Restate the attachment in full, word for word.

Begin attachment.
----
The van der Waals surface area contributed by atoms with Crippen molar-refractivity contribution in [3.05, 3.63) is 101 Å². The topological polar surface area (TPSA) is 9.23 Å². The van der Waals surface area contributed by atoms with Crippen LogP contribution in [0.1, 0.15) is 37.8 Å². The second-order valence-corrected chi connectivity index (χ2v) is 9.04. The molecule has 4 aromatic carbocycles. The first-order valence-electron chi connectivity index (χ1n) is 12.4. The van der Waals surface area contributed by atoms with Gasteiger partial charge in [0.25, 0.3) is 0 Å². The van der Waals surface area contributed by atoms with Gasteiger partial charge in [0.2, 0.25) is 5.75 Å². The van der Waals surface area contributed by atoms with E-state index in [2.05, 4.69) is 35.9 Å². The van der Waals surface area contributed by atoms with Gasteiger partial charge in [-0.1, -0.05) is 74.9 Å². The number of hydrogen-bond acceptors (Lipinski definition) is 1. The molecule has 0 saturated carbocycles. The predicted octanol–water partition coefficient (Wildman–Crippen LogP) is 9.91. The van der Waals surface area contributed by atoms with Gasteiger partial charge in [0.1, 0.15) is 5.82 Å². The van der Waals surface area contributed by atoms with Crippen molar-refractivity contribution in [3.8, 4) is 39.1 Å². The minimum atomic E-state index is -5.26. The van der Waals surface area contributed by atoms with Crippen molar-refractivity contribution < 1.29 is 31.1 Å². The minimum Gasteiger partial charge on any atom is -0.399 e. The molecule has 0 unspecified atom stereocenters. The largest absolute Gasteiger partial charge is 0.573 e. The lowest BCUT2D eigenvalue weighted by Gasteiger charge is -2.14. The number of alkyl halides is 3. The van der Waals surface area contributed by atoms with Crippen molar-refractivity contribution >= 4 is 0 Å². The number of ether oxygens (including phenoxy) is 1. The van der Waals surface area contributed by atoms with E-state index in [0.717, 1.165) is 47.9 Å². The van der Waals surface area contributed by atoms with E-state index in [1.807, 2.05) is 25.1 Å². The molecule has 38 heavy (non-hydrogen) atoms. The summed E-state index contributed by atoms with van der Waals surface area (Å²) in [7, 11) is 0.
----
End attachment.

The van der Waals surface area contributed by atoms with Crippen molar-refractivity contribution in [3.05, 3.63) is 101 Å². The topological polar surface area (TPSA) is 9.23 Å². The van der Waals surface area contributed by atoms with Crippen LogP contribution in [0.1, 0.15) is 37.8 Å². The second-order valence-corrected chi connectivity index (χ2v) is 9.04. The molecule has 4 aromatic carbocycles. The first-order valence-electron chi connectivity index (χ1n) is 12.4. The van der Waals surface area contributed by atoms with Gasteiger partial charge in [0.25, 0.3) is 0 Å². The van der Waals surface area contributed by atoms with Gasteiger partial charge in [0.2, 0.25) is 5.75 Å². The van der Waals surface area contributed by atoms with E-state index in [2.05, 4.69) is 35.9 Å². The van der Waals surface area contributed by atoms with Gasteiger partial charge in [-0.1, -0.05) is 74.9 Å². The number of hydrogen-bond acceptors (Lipinski definition) is 1. The molecule has 0 saturated carbocycles. The predicted octanol–water partition coefficient (Wildman–Crippen LogP) is 9.91. The van der Waals surface area contributed by atoms with Gasteiger partial charge in [0.1, 0.15) is 5.82 Å². The van der Waals surface area contributed by atoms with Crippen molar-refractivity contribution in [3.8, 4) is 39.1 Å². The minimum atomic E-state index is -5.26. The van der Waals surface area contributed by atoms with Crippen molar-refractivity contribution < 1.29 is 31.1 Å². The minimum Gasteiger partial charge on any atom is -0.399 e. The molecule has 0 unspecified atom stereocenters. The largest absolute Gasteiger partial charge is 0.573 e. The lowest BCUT2D eigenvalue weighted by Gasteiger charge is -2.14. The number of alkyl halides is 3. The van der Waals surface area contributed by atoms with Crippen molar-refractivity contribution >= 4 is 0 Å². The number of ether oxygens (including phenoxy) is 1. The van der Waals surface area contributed by atoms with E-state index in [0.717, 1.165) is 47.9 Å². The van der Waals surface area contributed by atoms with E-state index in [1.807, 2.05) is 25.1 Å². The molecule has 38 heavy (non-hydrogen) atoms. The summed E-state index contributed by atoms with van der Waals surface area (Å²) in [7, 11) is 0.